3. Publish the leaders’ goals and meeting minutes online: What if leaders demonstrated ‘leadership’ in putting out their objectives for everyone to view? If the minutes that include next steps and ownership are placed on the intranet you can be sure that employees will value the transparency and believe in leaders even more than ever. More so if they see action taken swiftly – be it tough or popular decisions that might improve respect for their leaders.
  4. Involve employees in action planning at the start: Form teams much before the offsite from among interested employees. Give them ownership to identify themes and support their effort on plans.
  5. The ‘deliver and attend’ offsite model: Have a model that clearly calls out why and how employees who have performed get to go for the next offsite.  It will hopefully send out a message on your culture and you can also get to differentiate between the performers and the underachievers.

Overall, the actions and communication before and after an offsite differentiates a great organization from an ‘also ran’.

What do you think?

10 Ways To Enlist Your Leaders And Employees For Corporate Social Responsibility


At most interactions with CSR and communication professionals I often hear this remark – ‘we do so much yet our leaders and employees don’t seem to care about Corporate Social Responsibility. How do we get them involved and excited?’

To begin, accept that CSR won’t appeal to everyone in your organization and that every employee has their own understanding of what denotes social commitment. Even if organizations claim to have CSR in their DNA and publish reports that allude to this fact getting employees and leaders to volunteer their time need different and unique approaches. Understanding employees’ motivations, aspirations and triggers can increase the chances of getting alignment and participation.

If you are expecting to make CSR a part of your employees’ lives you may want to consider the following tips.

  1. Reduce the barriers to participation: Make your programs simple, easy and accessible to sign-up. Appreciate that not all causes that your organization supports may be of interest to everyone. Give your employees the opportunity to engage in ways that are relevant and meaningful to their lives. For example, one company invited employees to do CSR from their respective desks since their work didn’t allow them flexibility to move away and participate in events outside the office. They were requested to pitch in with creating material for events or work up designs for CSR communication – which they loved immensely. Bust myths that CSR is serious and for those who can find time. CSR can be fun, enriching and for every individual who wants to make a difference in this world.
  2. Appeal to their inner calling: Every employee has a purpose which needs fulfilment. It isn’t often working that keep employees engaged. Academic studies have proven that employees committed to volunteering are more willing to go the extra mile for their respective organizations. Also if they see their organization involved actively and genuinely in CSR work they feel proud to continue contributing. Try creating an ‘individual social responsibility’ initiative that invites projects which the organization can back. This will hopefully appeal more and allow them to give back in ways that are enriching.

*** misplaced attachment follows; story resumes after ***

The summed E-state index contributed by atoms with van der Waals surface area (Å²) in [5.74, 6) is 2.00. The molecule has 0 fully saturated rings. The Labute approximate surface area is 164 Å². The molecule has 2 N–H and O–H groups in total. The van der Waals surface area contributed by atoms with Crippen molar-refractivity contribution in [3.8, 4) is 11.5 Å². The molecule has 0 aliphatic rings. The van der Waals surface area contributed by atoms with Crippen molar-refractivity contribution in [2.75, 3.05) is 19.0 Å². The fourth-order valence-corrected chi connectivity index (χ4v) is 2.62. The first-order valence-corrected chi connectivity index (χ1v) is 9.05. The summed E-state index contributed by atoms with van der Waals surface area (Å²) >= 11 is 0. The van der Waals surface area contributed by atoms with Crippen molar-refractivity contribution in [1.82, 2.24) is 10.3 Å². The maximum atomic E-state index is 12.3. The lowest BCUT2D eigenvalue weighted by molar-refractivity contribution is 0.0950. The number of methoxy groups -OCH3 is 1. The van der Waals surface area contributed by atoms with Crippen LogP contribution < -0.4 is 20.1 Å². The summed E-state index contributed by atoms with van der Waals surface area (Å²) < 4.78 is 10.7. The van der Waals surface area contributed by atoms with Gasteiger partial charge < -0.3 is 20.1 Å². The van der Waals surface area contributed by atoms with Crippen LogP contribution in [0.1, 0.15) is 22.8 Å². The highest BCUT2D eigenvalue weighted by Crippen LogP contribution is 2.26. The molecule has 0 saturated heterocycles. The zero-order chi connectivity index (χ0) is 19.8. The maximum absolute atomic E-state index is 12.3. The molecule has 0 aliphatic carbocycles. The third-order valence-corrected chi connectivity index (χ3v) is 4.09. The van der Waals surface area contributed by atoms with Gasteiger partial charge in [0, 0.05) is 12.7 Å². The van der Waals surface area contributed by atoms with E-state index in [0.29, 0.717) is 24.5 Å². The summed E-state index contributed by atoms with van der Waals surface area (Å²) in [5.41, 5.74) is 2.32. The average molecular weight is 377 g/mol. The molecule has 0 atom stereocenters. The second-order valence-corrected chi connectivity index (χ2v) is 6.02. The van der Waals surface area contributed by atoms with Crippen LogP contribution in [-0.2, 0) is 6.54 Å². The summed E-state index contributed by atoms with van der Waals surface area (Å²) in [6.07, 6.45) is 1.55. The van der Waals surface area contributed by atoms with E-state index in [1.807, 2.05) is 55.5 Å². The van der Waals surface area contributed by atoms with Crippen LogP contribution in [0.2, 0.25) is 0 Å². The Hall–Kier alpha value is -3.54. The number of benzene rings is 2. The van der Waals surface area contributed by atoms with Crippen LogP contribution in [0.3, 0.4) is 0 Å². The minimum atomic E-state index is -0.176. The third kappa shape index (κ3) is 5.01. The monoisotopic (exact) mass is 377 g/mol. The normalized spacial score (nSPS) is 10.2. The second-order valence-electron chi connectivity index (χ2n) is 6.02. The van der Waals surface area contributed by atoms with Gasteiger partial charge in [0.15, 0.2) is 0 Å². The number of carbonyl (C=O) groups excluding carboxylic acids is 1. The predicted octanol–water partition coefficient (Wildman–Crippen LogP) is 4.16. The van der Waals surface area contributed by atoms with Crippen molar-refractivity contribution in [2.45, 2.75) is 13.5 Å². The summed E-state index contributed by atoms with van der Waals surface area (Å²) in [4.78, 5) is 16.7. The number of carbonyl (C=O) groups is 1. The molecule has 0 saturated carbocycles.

20150802_164926

  1. Make CSR a part of the ‘everyday’: If your organization’s core values don’t have ‘giving’ as a theme you can still find ways to link everyday engagement with customers and other stakeholders to CSR. Ask managers and leaders to slot time in their daily or weekly or monthly briefings to talk of the importance of ‘giving’ and how it adds value to the people your employees engage with. Be it supporting a charity in a region where the customer is or using technology to improve the community impact.  Understand where your employees currently spend their time outside of work on CSR and leverage their skills and talent in areas that are mutually beneficial.
  2. Focus on behavioral levers: Often what gets watched – gets done. Or, when there is peer pressure you see more interest to participate. Or when there is competition the engagement picks up. If you see a visual that depicts a human challenge you want to solve, there is greater energy to tackle it. Or for that matter, if you tell a story of an employee who made a real difference, others get inspired. These aren’t just tactics – these are derived from research studies and how we behave and what intrinsically drives us as humans. Make changes to your communication and programs to bring in elements that trigger action and lasting change.
  3. Leverage your company culture: Many argue that the culture in organizations can influence how CSR is done. If the leadership backs the causes you see more passion from the rest of the organization. Often, you may be in an organization that may not have a robust social responsibility culture or a ‘giving’ mindset. In such situations you need to adapt and adopt other practices to rally employees.  Starting ground-up is the best approach since grass-root impact has immense power to attract the masses. Pick one or two key initiatives and showcase it a case of how your organization is making a difference. Then work through your CSR champions and leaders to influence others. If you need to bring CSR back on the agenda as a value you need to table it at an appropriate forum.
  4. Show the ‘Big Picture’: One of the biggest reasons why employees and leaders avoid engaging is because they seem unaware of the CSR agenda or are overwhelmed by the numerous activities that take place. It helps to paint the broad picture of what and how will take the organization’s CSR effort forward. The ‘big picture’ can be a large goal which inspires and rallies everyone. For example, adopting a village and making it self-reliant in a year in terms of sustainability measures.